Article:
Julius von Bismarck (*1983) is this year’s winner of the Art Prize of the City of Wolfsburg “Junge Stadt sieht Junge Kunst” (A Young City Sees Young Art), which is awarded every three years. In his works, the artist, who lives in Berlin, brings together art and science. With his installations, video works, and performances, Julius von Bismarck examines our patterns of perception and views of nature. He is consequently fascinated by natural phenomena and artistic interventions in nature, which first give rise to confusion at second glance.
For the exhibition at the Städtische Galerie Wolfsburg, he has dedicated himself to the highly topical issue of the forces of nature. In the past, he has already captured bolts of lightning, and worked them up into a video. He was in Italy to record the gigantic dimensions of the forest fires there, and he travelled to Miami, where Hurricane Irma left behind catastrophic damage. Julius von Bismarck is also interested in the division of power between earth, water, air, and fire. Today, however, the forces of nature, which have always shaped our lives, are appearing with destructive power.
The works of Julius von Bismarck, a master student of Olafur Eliasson, can be understood as artistic research, and, simultaneously, as an attempt and method that interweave art and science, which are generally understood as separate systems. “I draw my inspiration from science and work artistically”, he says. With his installations, video works, and performances, Julius von Bismarck examines the human sensory system and challenges our habits of perception. His interdisciplinary approach is a creative questioning of the world and nature, which human beings are transforming to an ever-greater extent.
Julius von Bismarck came to the attention of a broader public in 2015 when he presented his performance Egocentric System in the Unlimited section of Art Basel, a performance that quickly developed into a magnet for the public. In it, he positioned himself inside a quickly rotating concrete bowl. Sitting at a table or lying on a mattress, the artist tested space and speed, while the world outside his system was shifted to the periphery. In an earlier work, Landscape Painting (2015), he first had a bit of jungle in Mexico sprayed with white food colouring and then painted the leaves again in their original condition with a brush and acrylic paint. Or, in Punishment (2012), he flogged the Alps and the sea, inspired by the legend of King Xerxes I. His aim was to punish locations that artists have romanticised as idylls.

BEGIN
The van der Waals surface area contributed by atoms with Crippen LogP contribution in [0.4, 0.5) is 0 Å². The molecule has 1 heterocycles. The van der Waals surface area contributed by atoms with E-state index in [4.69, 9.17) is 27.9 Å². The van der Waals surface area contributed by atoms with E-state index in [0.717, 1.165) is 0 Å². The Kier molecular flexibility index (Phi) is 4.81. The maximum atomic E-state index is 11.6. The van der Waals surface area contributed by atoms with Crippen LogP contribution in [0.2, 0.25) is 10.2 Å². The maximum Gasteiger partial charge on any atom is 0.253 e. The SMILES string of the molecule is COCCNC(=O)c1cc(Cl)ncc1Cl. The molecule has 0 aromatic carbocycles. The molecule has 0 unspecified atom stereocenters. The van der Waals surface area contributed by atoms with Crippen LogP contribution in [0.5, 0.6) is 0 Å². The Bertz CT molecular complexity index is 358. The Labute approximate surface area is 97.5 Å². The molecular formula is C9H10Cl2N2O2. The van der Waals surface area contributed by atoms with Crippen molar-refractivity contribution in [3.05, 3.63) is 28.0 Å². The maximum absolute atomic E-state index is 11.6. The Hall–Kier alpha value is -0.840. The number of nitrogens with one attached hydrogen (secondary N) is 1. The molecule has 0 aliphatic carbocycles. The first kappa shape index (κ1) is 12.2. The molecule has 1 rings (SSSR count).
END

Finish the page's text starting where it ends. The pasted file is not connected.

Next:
The art prize is connected with an exhibition at the Städtische Galerie Wolfsburg as well as a publication. In addition, one work is also acquired for the Städtische Kunstsammlung (Municipal Art Collection). The prize was awarded for the first time in 1959 and regards itself as an initiative to support artists in the middle of their careers. Ideally, it can act as a catalyser for looking back and developing further.